We characterize the temporal dynamics of Scientific Fitness, as defined by the Economic Fitness and Complexity (EFC) framework, and R&D expenditures at the geographic scale of nations. Our analysis highlights common patterns across similar research systems and shows how developing countries (China in particular) are quickly catching up with the developed world. This paints the picture of a general growth of scientific and technical capabilities of nations induced by the spreading of information typical of the scientific environment. Shifting the focus of the analysis to the regional level, we find that even developed countries display a considerable level of inequality in the Scientific Fitness of their internal regions. Further, we assess comparatively how the competitiveness of each geographic region is distributed over the spectrum of research sectors. Overall, Scientific Fitness represents the first high-quality estimation of the scientific strength of nations and regions, opening new policy-making applications for better-allocating resources, filling inequality gaps, and ultimately promoting innovation.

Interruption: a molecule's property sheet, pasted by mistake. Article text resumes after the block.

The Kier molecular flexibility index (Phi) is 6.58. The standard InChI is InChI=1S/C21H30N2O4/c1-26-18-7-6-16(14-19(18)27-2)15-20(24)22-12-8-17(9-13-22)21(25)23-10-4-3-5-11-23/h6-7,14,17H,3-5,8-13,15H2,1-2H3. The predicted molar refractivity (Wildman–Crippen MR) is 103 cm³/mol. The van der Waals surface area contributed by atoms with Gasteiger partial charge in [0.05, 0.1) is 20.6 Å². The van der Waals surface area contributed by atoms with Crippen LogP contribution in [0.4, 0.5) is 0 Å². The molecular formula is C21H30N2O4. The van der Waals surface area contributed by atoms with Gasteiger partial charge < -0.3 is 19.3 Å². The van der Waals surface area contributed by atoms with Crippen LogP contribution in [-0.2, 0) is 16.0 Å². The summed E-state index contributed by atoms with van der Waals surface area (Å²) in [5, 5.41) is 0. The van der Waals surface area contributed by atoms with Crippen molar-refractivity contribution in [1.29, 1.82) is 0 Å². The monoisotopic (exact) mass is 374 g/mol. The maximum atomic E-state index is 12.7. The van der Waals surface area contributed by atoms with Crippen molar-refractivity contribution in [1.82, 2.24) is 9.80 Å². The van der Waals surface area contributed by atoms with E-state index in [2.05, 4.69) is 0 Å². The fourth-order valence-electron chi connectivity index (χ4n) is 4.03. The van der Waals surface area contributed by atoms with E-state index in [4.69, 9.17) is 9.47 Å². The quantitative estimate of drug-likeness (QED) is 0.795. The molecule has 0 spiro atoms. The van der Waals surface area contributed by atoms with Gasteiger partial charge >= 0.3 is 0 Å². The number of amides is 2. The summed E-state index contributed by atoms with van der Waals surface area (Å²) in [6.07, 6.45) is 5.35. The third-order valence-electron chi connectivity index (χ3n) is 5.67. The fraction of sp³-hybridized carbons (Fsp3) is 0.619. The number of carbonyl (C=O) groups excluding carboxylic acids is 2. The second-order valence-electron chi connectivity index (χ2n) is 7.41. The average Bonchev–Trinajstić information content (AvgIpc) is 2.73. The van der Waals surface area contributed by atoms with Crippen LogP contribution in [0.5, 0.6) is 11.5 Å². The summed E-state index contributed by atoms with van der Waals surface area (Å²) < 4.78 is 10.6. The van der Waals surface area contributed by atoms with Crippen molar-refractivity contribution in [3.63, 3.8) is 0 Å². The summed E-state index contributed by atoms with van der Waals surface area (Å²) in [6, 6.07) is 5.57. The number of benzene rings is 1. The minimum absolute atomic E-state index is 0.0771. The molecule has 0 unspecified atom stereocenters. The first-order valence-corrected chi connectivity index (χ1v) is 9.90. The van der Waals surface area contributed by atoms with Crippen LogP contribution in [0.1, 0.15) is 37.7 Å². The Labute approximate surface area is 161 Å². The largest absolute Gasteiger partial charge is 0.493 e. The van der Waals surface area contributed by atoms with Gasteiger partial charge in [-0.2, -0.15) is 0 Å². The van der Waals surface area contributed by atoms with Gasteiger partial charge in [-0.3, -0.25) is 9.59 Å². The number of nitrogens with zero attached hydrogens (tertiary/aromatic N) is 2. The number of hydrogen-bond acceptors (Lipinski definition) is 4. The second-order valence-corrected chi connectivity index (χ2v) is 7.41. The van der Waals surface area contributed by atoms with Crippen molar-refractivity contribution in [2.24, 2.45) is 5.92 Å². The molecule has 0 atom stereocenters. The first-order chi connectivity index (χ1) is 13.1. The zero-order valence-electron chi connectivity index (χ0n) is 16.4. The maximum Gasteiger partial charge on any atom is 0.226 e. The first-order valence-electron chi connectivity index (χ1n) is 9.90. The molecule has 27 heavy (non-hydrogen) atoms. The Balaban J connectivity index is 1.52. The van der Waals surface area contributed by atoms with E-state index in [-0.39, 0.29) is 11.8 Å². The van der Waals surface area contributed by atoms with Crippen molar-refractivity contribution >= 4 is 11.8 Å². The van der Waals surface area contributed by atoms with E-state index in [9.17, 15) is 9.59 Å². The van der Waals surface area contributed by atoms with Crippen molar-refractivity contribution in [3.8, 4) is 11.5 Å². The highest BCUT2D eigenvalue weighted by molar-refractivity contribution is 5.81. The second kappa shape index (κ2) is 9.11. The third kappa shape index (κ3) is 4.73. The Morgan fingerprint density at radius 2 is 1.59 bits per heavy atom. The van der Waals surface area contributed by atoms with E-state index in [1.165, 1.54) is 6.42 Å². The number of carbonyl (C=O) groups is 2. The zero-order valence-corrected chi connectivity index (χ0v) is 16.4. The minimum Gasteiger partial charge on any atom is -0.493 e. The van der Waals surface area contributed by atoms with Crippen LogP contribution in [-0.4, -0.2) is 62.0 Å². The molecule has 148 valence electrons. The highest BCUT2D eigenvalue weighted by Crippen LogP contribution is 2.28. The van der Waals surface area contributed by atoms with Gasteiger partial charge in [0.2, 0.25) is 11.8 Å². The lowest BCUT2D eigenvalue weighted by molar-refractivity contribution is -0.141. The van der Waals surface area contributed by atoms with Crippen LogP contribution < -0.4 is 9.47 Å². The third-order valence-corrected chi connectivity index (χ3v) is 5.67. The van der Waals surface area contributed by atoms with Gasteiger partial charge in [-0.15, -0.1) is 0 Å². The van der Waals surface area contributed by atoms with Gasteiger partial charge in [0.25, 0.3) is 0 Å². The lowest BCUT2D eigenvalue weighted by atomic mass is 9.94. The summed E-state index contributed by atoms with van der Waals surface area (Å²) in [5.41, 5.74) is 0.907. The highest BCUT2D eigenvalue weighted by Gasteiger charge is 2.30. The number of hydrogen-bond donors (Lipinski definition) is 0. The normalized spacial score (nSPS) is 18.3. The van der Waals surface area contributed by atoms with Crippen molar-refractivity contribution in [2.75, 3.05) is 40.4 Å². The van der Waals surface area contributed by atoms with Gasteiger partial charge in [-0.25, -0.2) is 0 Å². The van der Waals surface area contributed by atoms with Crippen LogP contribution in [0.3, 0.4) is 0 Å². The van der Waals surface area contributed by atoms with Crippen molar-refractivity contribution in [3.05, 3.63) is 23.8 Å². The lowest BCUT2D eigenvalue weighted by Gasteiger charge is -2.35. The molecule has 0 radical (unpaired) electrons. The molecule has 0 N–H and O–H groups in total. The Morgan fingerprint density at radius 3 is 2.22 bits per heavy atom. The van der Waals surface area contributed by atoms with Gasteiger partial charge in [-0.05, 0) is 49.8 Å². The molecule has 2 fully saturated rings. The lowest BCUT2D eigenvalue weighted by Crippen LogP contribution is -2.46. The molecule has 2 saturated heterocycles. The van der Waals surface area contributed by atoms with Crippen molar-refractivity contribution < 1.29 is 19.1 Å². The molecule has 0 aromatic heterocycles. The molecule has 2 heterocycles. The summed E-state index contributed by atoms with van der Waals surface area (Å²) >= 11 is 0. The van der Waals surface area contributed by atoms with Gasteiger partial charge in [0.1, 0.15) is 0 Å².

Geography of science: Competitiveness and inequality
Aurelio Patelli, Lorenzo Napolitano, Giulio Cimini, Andrea Gabrielli
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